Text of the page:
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The title of this post is, however, not just for click bait purposes.
I've even felt the judgments from many of my closest white friends.
You, my beautiful rare bird, must be part of the assortment.
“I’m going to marry for love” is such a deeply held belief that’s become an invisible script.
I AM NOT A BUM BY ANY STANDARD AND WORK A GOOD JOB 40 TO 60 HOURS A WEEK.
this past Saturday morning, Martin Shkreli did what he does more or less all the time now: he turned on his computer and began livestreaming on You Tube to his small but feverish fanbase.
Aside from being generally crass, sexist, offensive and reeking of sour grapes, Jonno' article entirely failed to acknowledge that there is, in fact, such a thing as a BLACK South African "girl." Interestingly, even most of the numerous sources that have criticized this article have failed to acknowledge this gaping hole in a conversation (of sorts) about a country where 70% of the population is black. There are a hell of a lot of South Africans - old and young, male and female, black and white and everything in-between - who also continue to be unable to consider dating anyone who isn't more or less the same colour as they are. The blatant staring and incredulity can be boring enough to have to deal with day in, day out.
It's a small adjustment to a very real article that some white Aussie guy called Jonno Something-or-other wrote for Vice a couple of years back entitled 'How to Date South African Girls', which has recently resurfaced on social media. Because if you hadn't guessed by now, I'm white, and my partner is black.
If you're really looking for advice on how to date black South African girls, then this is not the place for you. On one occasion, a child of no more than 10 years old nudged a friend and said much too loud "Look! Waiters and waitresses, both white and non-white, are visibly shocked when my partner takes the bill at a restaurant, as they've obviously assumed she's with me for my money; sometimes black women look at my partner and tut - they seem to feel that having a white boyfriend is some kind of conscious betrayal on her part; we once had to leave a hotel where we were visiting my parents for the day, because my partner felt uncomfortable about the way some old Germans were looking at her as we sat by the pool - something about the situation led her to believe they thought she was my prostitute. People come up and tell us that what we are doing is "important" or "revolutionary" or "special." Though the intentions are undoubtedly in the right place, the inference is in some way the same: that because of our color difference, our relationship must be about something other than just two people who love each other.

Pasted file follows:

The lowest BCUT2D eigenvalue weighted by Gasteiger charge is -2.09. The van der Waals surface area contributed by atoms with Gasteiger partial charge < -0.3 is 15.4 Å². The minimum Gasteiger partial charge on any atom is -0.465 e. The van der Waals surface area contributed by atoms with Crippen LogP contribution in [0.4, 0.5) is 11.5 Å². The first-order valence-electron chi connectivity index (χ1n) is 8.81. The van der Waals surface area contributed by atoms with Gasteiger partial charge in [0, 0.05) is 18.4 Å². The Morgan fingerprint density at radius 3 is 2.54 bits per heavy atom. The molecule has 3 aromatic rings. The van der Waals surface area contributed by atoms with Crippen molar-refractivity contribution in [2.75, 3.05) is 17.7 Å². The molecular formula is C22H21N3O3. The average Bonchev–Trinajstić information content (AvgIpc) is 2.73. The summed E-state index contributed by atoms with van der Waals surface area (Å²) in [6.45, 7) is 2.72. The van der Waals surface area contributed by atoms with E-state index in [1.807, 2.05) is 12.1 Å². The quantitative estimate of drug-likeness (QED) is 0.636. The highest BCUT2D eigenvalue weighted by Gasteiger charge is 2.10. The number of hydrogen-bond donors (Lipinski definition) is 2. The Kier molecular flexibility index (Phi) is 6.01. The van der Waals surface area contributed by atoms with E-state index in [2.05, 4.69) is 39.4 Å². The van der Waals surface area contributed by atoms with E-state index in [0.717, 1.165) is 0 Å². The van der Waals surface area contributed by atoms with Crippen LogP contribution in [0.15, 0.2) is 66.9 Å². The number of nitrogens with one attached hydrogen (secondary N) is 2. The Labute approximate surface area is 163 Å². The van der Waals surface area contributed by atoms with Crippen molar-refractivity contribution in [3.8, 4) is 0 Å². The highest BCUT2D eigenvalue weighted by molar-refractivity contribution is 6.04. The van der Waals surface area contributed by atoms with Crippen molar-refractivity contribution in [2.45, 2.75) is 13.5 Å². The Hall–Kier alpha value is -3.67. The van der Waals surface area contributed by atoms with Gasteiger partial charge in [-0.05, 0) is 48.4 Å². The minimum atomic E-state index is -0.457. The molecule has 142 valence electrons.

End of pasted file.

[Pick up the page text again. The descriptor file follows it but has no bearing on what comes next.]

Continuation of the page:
Over the past 3 years, I've seen this fact made manifest countless times. People literally stop in their tracks, their jaw falls open and their brain suddenly seems to malfunction. Some days I can make myself ignore it, but sometimes I'm tired, and I just want to be able to hold hands with my partner without feeling people's eyes on us from all sides. Other times I think about telling people that if they're so damn interested by us, we'll let them take a picture for R20.
What really makes a difference in their ability to attract a partner are other, ancillary factors that money enables. The author, Ginger, makes the point that money is a definite factor that women should consider when they choose their long-term partners.